Top Ten Ways to Generate Ideas for Your Blog

Vol. 1, No. 12

Larry Bodine is Editor in Chief of Lawyers.com. He has offices in Chicago and New Jersey. His blog is at http://blogs.lawyers.com.

 

  • Learn how always to have material for a blog post.
  • Find out how to post by joining ongoing social media discussions.

 

At a recent webinar I hosted about online marketing for lawyers, I had a chance to talk to several attorneys about blogging. An effective blog, ideally linked to a polished social media profile, can be the anchor for a successful social media presence.

When discussing social media and blogging, I notice that many lawyers do not think they have the time to write a blog. I practiced law myself, and I know how demanding transactions and litigation are. But the more I hear this concern, the more I think they’re really telling me something else: lawyers don’t think they have time to develop ideas for a blog.

It’s easy to write a piece when you are propelled by inspiration. The blog post writes itself. So where can a busy lawyer find new topics to actively write a blog? Here is a collection of ideas I suggest you try. You don’t need to use all of them—just find one that sets you in motion.

 

1. Feed Yourself Information

By setting up Google alerts, setting up RSS feeds from new websites, and subscribing to e-Newsletters sent out by magazines, you can receive a flood of information. The idea is to generate more information than you need, so that instead of searching for a topic, you can pick from among several that have been delivered to you.

 

2. Ask Yourself, “What Is My Target Client’s Biggest Concern?”

Think of the person you are writing for and discuss their deepest concern. What is the biggest worry for parents contemplating a divorce? Patients who got cancer from defective drugs? Drivers injured at dangerous intersections?

 

3. Research What’s Trending on Social Media

What are people chatting about? You can get a live real-time sense of Facebook and Twitter by searching with bing.com/social. Rather than start a new topic on your blog, it’s easier to find out what people are already talking about, and simply join in.

 

4. Ask a Question Based on a Current Event

Base your question on a legal event involving a celebrity, because clients everywhere are hooked on the problems of celebrities. Famous people are a goldmine of blog posts because they commit crimes, go bankrupt, get divorced, execute contracts, pursue litigation, and have will contests.

 

5. Make a Prediction

On the Lawyers.com blog, we predicted that former Senator John Edwards would walk. Sure enough, he was convicted of nothing, and we promoted our amazing foresight. Actually, it didn’t matter whether we were right or wrong, because the point was to get people talking. If we had been wrong, we would have invited readers to share our dismay and fill our blog with comments.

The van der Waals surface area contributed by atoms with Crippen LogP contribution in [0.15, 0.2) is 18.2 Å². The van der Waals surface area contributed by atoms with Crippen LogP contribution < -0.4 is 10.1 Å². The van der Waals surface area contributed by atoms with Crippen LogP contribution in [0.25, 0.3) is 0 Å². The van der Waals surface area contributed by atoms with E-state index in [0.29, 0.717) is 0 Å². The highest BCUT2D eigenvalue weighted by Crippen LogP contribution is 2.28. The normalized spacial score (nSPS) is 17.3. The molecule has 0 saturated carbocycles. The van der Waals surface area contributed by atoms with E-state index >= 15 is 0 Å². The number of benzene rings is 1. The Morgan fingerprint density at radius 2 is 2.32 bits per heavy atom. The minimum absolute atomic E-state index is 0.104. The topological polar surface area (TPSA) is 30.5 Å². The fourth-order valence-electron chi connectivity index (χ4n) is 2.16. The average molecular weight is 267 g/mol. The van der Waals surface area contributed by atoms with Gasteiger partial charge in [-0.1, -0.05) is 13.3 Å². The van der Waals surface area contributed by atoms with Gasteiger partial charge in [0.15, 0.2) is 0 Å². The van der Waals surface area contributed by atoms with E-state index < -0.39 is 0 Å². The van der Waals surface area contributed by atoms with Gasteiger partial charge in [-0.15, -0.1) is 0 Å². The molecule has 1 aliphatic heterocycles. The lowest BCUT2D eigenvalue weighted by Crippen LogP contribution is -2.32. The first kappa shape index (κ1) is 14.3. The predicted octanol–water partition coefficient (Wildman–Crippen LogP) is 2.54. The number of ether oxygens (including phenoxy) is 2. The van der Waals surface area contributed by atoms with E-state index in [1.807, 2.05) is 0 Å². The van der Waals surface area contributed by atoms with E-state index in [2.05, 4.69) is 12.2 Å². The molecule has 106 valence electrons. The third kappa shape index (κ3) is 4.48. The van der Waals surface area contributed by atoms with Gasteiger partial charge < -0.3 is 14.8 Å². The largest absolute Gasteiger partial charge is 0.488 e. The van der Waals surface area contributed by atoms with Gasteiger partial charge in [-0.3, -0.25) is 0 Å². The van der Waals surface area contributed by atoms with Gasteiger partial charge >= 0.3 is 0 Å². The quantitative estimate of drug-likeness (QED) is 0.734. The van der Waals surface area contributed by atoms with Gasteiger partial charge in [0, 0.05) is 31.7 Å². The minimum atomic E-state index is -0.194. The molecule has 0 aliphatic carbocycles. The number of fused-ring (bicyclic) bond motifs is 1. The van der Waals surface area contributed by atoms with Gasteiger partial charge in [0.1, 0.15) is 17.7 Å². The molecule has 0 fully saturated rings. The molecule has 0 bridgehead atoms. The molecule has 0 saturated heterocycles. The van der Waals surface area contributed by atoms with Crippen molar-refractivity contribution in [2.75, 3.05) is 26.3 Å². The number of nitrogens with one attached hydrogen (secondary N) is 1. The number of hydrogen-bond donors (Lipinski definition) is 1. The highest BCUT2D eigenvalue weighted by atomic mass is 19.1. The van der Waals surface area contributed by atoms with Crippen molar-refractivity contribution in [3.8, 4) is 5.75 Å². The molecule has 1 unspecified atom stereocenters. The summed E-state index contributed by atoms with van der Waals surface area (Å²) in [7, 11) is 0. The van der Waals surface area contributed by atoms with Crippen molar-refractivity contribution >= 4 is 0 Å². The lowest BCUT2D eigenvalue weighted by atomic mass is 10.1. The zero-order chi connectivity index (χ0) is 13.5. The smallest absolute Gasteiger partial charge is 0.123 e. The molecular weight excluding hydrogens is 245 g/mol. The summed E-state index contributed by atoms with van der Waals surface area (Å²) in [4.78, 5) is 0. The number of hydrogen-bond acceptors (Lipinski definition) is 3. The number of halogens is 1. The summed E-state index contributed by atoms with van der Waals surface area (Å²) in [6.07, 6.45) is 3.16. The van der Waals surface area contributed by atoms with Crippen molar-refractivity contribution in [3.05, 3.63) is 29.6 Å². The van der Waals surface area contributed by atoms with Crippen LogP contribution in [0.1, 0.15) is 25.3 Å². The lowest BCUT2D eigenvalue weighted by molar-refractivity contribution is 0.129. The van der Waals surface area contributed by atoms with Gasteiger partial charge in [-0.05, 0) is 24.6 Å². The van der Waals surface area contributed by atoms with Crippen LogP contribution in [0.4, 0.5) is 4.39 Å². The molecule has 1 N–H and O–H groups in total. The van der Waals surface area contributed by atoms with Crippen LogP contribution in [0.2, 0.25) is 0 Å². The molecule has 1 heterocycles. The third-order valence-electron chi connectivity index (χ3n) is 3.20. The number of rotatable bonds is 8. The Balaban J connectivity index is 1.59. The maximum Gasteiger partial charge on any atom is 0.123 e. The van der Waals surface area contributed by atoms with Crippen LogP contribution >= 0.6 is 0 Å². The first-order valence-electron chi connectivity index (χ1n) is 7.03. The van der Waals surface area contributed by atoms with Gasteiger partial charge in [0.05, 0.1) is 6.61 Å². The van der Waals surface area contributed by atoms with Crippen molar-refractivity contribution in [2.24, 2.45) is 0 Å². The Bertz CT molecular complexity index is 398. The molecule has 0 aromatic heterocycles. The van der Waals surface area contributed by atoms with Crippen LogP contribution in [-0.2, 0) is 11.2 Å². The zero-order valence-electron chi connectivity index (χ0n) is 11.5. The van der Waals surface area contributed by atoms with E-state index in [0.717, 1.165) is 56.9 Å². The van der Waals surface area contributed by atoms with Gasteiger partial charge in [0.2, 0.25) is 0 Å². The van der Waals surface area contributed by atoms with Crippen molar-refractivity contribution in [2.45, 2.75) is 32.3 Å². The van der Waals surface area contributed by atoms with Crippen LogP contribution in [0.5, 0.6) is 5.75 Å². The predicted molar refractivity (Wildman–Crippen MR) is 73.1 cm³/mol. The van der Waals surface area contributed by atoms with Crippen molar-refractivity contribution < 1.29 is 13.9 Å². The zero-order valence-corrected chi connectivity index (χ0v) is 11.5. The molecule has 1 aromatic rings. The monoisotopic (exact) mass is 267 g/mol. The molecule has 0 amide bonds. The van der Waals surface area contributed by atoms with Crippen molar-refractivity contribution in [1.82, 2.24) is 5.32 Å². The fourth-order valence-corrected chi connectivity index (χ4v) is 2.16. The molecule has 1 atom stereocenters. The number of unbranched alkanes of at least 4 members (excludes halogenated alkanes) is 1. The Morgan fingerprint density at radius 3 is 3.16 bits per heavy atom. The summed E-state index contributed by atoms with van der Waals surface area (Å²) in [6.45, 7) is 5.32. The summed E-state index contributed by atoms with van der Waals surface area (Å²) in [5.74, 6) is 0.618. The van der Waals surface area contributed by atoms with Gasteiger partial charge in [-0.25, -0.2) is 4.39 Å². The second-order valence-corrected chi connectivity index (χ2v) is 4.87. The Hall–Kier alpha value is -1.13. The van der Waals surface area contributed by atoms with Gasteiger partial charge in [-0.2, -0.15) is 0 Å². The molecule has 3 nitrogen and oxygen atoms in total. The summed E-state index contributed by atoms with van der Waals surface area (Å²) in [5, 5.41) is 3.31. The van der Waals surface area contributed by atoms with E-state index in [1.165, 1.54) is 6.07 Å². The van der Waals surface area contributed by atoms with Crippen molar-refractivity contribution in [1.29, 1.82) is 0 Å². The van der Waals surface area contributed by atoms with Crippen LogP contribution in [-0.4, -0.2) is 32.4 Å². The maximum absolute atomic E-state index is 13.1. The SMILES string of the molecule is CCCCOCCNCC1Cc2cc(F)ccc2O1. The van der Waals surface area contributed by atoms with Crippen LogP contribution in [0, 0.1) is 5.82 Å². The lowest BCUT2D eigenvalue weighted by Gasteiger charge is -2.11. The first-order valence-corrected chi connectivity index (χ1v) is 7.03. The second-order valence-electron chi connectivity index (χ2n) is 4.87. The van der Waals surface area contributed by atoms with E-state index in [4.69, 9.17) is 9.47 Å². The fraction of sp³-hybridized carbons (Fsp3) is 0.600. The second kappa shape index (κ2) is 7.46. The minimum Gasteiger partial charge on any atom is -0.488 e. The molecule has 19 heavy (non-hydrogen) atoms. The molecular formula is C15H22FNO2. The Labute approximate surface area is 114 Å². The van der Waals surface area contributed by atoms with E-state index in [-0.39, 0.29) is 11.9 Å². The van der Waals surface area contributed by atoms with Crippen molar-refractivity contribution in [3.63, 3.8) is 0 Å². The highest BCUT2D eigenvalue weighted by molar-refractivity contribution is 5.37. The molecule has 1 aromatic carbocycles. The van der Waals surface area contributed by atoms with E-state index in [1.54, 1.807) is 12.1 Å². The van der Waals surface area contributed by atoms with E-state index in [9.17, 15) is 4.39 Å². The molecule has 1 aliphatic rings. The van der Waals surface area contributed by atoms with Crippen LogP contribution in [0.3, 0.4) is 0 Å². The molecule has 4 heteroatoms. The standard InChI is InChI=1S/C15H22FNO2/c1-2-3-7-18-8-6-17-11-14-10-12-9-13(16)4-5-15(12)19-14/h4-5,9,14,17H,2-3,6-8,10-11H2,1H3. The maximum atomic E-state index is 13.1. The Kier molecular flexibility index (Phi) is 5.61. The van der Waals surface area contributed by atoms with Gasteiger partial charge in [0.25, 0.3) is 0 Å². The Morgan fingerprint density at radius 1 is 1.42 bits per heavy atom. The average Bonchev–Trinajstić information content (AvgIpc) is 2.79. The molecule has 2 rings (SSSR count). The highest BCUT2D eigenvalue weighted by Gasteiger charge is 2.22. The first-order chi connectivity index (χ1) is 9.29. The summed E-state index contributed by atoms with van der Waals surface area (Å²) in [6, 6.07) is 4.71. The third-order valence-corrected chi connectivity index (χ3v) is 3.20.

6. Create a Top Ten List

We all owe a debt of thanks to David Letterman for popularizing this writing formula. As a result, clients everywhere are mentally programmed to read top ten lists. In fact, you are reading one now. See how effective it is?

 

7. Create a Regular Feature

The idea is to duplicate what a newspaper columnist does. Identify a topic that you’ll focus on regularly, and select a particular day of the week that you’ll write about it. This way you will build a following, as we have done with our popular Editor’s Choice: Jury Awards Edition, which appears every Friday.

 

8. Respond to Comments on Your Blog

You should overcome your bugaboo about turning on the commenting feature on your blog. I know of no reported case or ethics opinion where a lawyer created an unwanted attorney-client relationship by allowing comments on a blog. Happily, every blogging program I know of allows the author to “moderate” comments, by deciding which ones to make public. Comments open the door for you to interact with your readers and build profitable relationships.

 

9. Write a Sequel or Follow-Up to a Past Post

Now is the time to check your blog analytics to see which particular posts attracted the most page views. Go with the flow and write more articles about topics that your readers already like.

 

10. Recruit a Guest

Who says you have to do it all by yourself? I personally welcome guest blog posts, and I edit them to fit our style. Simply announce on your blog that you seek guest posts, or call up a client, colleague, or online celebrity to write for you. Many hands make light work.

To get blogging tips emailed to you for free, subscribe to Best Practices in Lawyer Blogs at http://bit.ly/JU2zZW. It’s LexisNexis newsletter that I edit for attorneys. You can see the latest issue at http://bit.ly/MlQLGK.

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